The Forgotten Soldier: Guy Sajer

Discussion in 'The Book Club' started by johno2499, Jan 27, 2010.

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  1. The flaw with your logic is that you equate German with SS...

    "not more than 60 or 70, ex SS from one quote to up to 1900 germans in another"

    There were a lot of Germans in the FFL but most were young men with no previous military experience, not hardened SS like some uninformed writers would like us to believe.

    Like a former RSM of the FFL (president des sous-officiers de la Legion etrangere), Sgt-Maj Horst Roos said about his carreer just before leaving the Legion in the early 90s in several interviews, he was a young German boy in a ruined country with nowhere to go and that's why he choose the Legion. He was not a professional warrior looking for a new war to fight after WW2.
  2. Agreed that it's a superb book - still have my obligatory copy.

    IIRC, towards the end of the war the wermacht would take people into elite units because their numbers were depleted and morale needed to be maintained - documentation fell by the wayside or was lost.

    I can also heartily recommend 'Blood Red Snow'. A chilling read (no pun intended).
  3. As for France "forcing" former SS into the armed forces, maybe he got mistaken with the French SS, collaborators and miliciens that were offered either a prison term or the possibility to redeem themselves as part of a specific unit called the BILOM.

    The first move to create this unit began on the 27th of May, 1948 when French Minister of Justice Andre Marie requested from the regional directors of the French prison system information on how many prisoners might be interested in serving in Indo-China to "make amends to the nation".

    From the politicians to the military establishment the ripple effect was put in motion and soon after the decision was made to raise a demi-brigade of three battalions of political prisoners (i.e. former members of the Wehrmacht, Waffen-SS, Kriegsmarine, French collaborationist organizations, etc, including both Germans and especially Frenchmen who had been volunteers in the German Armed Forces). On July 6th, 1948, the first battalion of this demi-brigade was formed and named "1re Bataillon d'Infanterie legere d'Outre-Mer", otherwise known as BILOM (short for "light infantry battalion for over-seas").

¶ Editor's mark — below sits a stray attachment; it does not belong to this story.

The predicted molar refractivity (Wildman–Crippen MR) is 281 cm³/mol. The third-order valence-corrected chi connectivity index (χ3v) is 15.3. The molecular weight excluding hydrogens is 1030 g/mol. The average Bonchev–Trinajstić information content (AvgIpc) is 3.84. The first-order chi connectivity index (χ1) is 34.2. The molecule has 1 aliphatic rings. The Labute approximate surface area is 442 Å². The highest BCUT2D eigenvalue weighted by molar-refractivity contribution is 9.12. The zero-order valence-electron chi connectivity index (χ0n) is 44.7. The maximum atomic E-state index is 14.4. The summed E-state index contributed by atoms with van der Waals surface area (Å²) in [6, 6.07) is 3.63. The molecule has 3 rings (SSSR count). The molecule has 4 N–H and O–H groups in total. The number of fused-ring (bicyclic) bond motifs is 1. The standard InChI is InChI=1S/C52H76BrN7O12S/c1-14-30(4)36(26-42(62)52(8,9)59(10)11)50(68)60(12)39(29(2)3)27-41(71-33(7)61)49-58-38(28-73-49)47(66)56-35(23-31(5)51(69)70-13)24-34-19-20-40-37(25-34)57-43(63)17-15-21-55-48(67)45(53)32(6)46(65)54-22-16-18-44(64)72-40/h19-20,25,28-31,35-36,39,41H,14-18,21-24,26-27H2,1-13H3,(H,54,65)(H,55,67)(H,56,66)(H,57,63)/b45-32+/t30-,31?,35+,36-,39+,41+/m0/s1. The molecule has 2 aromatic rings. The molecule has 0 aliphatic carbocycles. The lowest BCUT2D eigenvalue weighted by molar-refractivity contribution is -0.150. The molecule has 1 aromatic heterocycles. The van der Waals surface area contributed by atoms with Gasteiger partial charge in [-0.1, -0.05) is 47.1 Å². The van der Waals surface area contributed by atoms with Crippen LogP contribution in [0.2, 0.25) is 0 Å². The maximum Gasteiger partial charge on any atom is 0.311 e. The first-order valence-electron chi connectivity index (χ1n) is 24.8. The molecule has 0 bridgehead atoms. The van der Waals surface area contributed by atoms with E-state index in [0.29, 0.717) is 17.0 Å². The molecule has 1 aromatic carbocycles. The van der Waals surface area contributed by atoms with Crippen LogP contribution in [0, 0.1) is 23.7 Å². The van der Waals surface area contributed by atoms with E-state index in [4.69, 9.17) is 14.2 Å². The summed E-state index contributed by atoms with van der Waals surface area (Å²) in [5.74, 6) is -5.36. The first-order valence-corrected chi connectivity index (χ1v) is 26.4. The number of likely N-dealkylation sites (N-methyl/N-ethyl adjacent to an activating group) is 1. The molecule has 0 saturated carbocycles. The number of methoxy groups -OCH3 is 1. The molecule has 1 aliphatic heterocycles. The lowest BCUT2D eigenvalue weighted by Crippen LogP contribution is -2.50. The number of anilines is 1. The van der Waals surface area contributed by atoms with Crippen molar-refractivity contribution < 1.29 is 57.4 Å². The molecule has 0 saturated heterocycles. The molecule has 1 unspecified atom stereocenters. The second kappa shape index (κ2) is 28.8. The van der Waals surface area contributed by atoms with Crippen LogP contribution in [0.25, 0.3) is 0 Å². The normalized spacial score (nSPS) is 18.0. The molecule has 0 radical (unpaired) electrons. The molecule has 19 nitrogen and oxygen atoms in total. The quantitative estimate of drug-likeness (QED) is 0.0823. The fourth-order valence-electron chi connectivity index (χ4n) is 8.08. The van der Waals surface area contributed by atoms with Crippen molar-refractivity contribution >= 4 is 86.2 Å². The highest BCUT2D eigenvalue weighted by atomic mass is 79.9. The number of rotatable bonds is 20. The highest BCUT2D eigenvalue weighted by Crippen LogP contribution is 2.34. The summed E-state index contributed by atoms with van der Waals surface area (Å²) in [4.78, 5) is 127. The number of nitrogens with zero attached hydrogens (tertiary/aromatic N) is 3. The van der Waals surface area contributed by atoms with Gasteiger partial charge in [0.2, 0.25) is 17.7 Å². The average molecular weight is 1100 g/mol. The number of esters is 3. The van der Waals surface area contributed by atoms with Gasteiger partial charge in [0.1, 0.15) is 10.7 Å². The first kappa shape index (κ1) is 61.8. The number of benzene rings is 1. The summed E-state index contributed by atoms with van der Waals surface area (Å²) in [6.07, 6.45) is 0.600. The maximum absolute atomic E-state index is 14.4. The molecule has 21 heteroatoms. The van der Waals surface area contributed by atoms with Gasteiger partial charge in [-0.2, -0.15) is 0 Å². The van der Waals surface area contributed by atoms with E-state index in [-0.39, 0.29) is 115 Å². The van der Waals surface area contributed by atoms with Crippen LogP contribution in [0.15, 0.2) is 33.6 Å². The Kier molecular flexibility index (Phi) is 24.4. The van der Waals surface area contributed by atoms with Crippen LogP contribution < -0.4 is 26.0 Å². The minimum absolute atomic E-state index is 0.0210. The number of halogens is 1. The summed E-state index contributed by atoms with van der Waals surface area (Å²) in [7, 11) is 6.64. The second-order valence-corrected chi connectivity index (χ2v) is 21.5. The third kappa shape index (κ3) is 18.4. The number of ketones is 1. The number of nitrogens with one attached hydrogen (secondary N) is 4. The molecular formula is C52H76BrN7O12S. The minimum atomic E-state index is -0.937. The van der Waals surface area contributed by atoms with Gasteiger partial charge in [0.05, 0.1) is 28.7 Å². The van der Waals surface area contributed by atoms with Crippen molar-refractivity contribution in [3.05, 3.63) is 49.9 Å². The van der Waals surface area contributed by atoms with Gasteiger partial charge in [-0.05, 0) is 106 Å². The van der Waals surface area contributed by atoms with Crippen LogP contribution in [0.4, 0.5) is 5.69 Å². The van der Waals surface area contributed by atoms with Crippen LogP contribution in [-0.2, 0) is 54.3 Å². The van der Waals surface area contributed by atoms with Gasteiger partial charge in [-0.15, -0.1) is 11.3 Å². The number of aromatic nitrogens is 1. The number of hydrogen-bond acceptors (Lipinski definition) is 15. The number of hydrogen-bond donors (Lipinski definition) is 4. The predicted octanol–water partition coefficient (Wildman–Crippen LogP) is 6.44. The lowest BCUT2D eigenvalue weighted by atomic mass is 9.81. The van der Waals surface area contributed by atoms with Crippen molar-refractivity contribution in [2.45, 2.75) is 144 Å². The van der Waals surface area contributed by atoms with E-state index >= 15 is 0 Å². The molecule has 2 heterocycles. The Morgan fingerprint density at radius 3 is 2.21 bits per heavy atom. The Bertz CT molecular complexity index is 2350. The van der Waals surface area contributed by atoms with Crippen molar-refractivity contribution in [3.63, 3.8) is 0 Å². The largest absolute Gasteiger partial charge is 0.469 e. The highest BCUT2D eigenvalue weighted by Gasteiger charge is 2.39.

BILOM units weren't originally formed to go to Indo-China. They were intended to be stationed in various French colonies such as French-Guyana and French Polynesia. It was hoped that BILOM units would free up the French Foreign Legion, which was badly needed in Indo-China. BILOM units were originally designed for occupation and policing duties and therefore were structured as light infantry with no heavy weapons. BILOM units were not a part of the FFL as is sometimes misunderstood.

    Only political prisoners were to be used to fill the ranks of this BILOM unit. Although the men chosen would be freed from the French prison and POW camp system there was no chance of amnesty. The men of the unit wouldn't be allowed to serve as officers, wouldn't be eligible for promotion, had no insignia, and they could carry no pennant or unit flag.

    In August of 1948 less than 500 men had been accepted for service in this BILOM unit. The men were transported to Frejus in France and provided with rudimentary uniforms and equipment. Here they were trained and formed into a cohesive unit. In an ironic twist of fate, some of the men training the newly formed BILOM were themselves former members of the FFI!

    Service for BILOM became a reality on December 11th, 1948 when the 1st Company of BILOM (1/BILOM) consisting of 4 officers, 20 NCO's, 148 men, and portions of BILOM HQ sailed from France to Indo-China onboard the SS Pasteur, arriving in Saigon on December 26th, 1948. From January 3rd, 1949 until March 17th, 1949, 1/BILOM fought exclusively in Cambodia. On March 18th, 1949 1/BILOM was transferred to Sud Annan near the region of Nha Trang. Throughout their service in Cambodia and at Sud Annan 1/BILOM took part in patrols, ambushes, search and destroy operations, sharp engagements, and heavy fighting, all the while taking numerous losses in combat against the Viet Minh.